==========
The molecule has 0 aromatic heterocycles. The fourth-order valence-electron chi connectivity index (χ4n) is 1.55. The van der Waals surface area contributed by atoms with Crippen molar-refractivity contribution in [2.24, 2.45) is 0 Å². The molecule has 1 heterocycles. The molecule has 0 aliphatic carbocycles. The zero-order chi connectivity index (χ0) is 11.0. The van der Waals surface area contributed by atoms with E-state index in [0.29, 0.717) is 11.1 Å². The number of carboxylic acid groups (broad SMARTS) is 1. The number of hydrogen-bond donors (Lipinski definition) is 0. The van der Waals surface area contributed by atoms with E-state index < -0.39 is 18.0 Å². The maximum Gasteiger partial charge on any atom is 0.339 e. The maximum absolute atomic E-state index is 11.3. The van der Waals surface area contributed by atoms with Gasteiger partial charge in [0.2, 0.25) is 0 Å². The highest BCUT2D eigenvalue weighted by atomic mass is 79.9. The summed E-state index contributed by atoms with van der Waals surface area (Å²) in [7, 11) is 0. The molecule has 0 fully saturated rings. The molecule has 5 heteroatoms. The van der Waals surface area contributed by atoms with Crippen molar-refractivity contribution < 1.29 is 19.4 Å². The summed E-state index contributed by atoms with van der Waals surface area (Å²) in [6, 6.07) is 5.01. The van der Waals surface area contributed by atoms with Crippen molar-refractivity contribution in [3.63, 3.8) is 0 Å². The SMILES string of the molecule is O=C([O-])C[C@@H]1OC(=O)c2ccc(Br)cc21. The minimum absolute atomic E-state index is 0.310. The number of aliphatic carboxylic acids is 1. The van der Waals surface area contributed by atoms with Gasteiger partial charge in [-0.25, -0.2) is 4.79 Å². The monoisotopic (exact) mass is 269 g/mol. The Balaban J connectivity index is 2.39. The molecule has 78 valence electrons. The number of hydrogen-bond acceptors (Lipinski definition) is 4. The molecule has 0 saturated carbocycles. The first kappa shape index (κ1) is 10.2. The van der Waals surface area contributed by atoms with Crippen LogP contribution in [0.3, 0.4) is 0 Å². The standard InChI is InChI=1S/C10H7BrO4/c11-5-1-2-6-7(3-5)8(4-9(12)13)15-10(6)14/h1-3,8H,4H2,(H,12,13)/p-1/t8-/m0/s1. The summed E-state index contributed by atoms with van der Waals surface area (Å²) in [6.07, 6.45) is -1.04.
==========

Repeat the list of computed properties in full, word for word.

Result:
The molecule has 0 aromatic heterocycles. The fourth-order valence-electron chi connectivity index (χ4n) is 1.55. The van der Waals surface area contributed by atoms with Crippen molar-refractivity contribution in [2.24, 2.45) is 0 Å². The molecule has 1 heterocycles. The molecule has 0 aliphatic carbocycles. The zero-order chi connectivity index (χ0) is 11.0. The van der Waals surface area contributed by atoms with E-state index in [0.29, 0.717) is 11.1 Å². The number of carboxylic acid groups (broad SMARTS) is 1. The number of hydrogen-bond donors (Lipinski definition) is 0. The van der Waals surface area contributed by atoms with E-state index < -0.39 is 18.0 Å². The maximum Gasteiger partial charge on any atom is 0.339 e. The maximum absolute atomic E-state index is 11.3. The van der Waals surface area contributed by atoms with Gasteiger partial charge in [0.2, 0.25) is 0 Å². The highest BCUT2D eigenvalue weighted by atomic mass is 79.9. The summed E-state index contributed by atoms with van der Waals surface area (Å²) in [7, 11) is 0. The molecule has 0 fully saturated rings. The molecule has 5 heteroatoms. The van der Waals surface area contributed by atoms with Crippen molar-refractivity contribution < 1.29 is 19.4 Å². The summed E-state index contributed by atoms with van der Waals surface area (Å²) in [6, 6.07) is 5.01. The van der Waals surface area contributed by atoms with Crippen molar-refractivity contribution in [3.63, 3.8) is 0 Å². The SMILES string of the molecule is O=C([O-])C[C@@H]1OC(=O)c2ccc(Br)cc21. The minimum absolute atomic E-state index is 0.310. The number of aliphatic carboxylic acids is 1. The van der Waals surface area contributed by atoms with Gasteiger partial charge in [-0.25, -0.2) is 4.79 Å². The monoisotopic (exact) mass is 269 g/mol. The Balaban J connectivity index is 2.39. The molecule has 78 valence electrons. The number of hydrogen-bond acceptors (Lipinski definition) is 4. The molecule has 0 saturated carbocycles. The first kappa shape index (κ1) is 10.2. The van der Waals surface area contributed by atoms with Crippen LogP contribution in [0.3, 0.4) is 0 Å². The standard InChI is InChI=1S/C10H7BrO4/c11-5-1-2-6-7(3-5)8(4-9(12)13)15-10(6)14/h1-3,8H,4H2,(H,12,13)/p-1/t8-/m0/s1. The summed E-state index contributed by atoms with van der Waals surface area (Å²) in [6.07, 6.45) is -1.04.